I received an apparently easy task to do. A head of sales wanted to receive a list of all products sold in one of the departments. She expected a table with just three columns: product name, default rebate name and rebated price. Almost every product had some rebate attached to attract clients.

This task should take maybe 15 minutes. Or maybe I should not even do it at all. Salespeople should have a reporting feature for that. However, it turned out that a mechanism to fetch products with prices was strictly tangled with the way these items were presented in the shop. I couldn’t retrieve all the products at once because I was forced to do it page by page (maximum 50 products per page). The rebate system worked only for a currently logged in user and everyone could have different rebates based on the account settings. I could not easily simulate rebates on another accounts. Eventually, preparing a rather simple products summary took three hours of writing a very dirty code…

The shop was custom-made to meet strict specifications oriented towards an ordinary web browser. From an end user’s standpoint, a shop should have a paginated list of products, a shopping cart, rebates info etc. Just some standard e-shop features. No one thought about additional use cases that might show up some day – like salespeople asking for summaries and reports. No one thought that some day we would need to share data through an API endpoint. Deadlines were coming after us. All developers just wanted to get it done according to specs. A legacy, proprietary PHP framework did not make it any easier.

That way, we created lots of code which became “legacy” and inefficient just after half a year past deployment.

Separating code responsibilities into layers

To handle such different requirements, a multi-tier/multi-layer and hexagonal architectures were invented. Sometimes, simple CRUDs shown in framework’s documentation are not enough; complex applications need a clear separation between a business/domain logic, infrastructure and presentation. We create a network of loosely coupled modules which, thanks to interfaces and dependency injection, can be easily switched and replaced. This approach has a lot of pros:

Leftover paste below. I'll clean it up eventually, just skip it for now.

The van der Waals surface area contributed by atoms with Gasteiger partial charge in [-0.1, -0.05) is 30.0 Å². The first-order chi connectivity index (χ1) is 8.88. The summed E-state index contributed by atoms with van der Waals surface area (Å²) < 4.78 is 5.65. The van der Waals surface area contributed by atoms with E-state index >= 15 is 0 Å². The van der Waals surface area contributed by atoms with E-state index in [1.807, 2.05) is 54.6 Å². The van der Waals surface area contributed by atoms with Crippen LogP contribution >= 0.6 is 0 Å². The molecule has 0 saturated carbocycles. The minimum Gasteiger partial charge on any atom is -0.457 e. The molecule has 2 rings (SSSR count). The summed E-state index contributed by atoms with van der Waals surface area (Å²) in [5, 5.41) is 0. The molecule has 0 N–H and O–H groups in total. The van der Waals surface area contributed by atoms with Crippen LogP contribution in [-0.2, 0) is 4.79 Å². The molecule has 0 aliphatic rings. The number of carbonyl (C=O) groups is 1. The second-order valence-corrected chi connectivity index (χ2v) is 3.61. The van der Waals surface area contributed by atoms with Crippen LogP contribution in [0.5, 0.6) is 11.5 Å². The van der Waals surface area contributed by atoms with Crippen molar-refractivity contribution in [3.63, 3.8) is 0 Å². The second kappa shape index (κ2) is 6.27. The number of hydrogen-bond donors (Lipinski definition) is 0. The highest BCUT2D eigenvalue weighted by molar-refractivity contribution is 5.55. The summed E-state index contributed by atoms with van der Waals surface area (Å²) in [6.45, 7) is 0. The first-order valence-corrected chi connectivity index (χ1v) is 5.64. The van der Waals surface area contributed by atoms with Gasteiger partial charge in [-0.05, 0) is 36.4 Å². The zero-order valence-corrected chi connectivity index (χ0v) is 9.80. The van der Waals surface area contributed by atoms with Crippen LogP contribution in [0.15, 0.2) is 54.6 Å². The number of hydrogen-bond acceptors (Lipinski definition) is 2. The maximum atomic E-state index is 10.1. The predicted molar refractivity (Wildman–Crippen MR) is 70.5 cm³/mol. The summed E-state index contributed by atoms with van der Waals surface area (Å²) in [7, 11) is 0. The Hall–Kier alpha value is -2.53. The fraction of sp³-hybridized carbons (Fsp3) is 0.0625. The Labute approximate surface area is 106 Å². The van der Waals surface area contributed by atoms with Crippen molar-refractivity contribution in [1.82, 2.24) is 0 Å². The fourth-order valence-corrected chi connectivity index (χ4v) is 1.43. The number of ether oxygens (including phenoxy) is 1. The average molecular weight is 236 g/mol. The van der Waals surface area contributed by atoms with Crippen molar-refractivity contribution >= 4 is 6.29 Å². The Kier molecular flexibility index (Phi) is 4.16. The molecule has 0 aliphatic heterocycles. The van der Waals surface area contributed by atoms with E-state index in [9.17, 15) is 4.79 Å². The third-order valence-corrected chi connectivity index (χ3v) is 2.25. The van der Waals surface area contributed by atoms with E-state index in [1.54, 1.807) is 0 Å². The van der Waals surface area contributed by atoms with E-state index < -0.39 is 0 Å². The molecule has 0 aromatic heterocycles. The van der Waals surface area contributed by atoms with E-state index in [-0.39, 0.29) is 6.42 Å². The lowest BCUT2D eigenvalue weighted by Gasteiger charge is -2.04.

• Every layer can be, to some extent, developed independently. Because of abstraction, the business logic does not depend on a particular way of presentation, page rendering, data storage etc.
  • Every layer can have a separate set of automatic tests.
  • While editing the code of one layer, we are not distracted by the code of other layers.
  • The same data can be presented in multiple ways. We just attach a different presentation layer implementation (HTML, PDF, JSON API, CLI…).
  • Business rules are clear. We don’t need to look for them in strange places, like templates.

“Allow an application to equally be driven by users, programs, automated test or batch scripts, and to be developed and tested in isolation from its eventual run-time devices and databases.”

Alistair Cockburn, “Hexagonal architecture

In practice, using a multi-layered, hexagonal architecture with loose coupling needs a lot of experience. I discovered that it’s really hard to convince a team to talk about abstract models. People tend to ask about the details very early, like database, graphics – and there’s nothing wrong about it. People need to imagine the final effect, a real use case – it makes them easier to understand the project.

During project discussions, I suggest not to avoid speaking about implementation. However, we should strive for a transparent and fluent code. It’s worth negotiating some additional time with the client, so that we can create a good project that will save him maintenance costs in the future.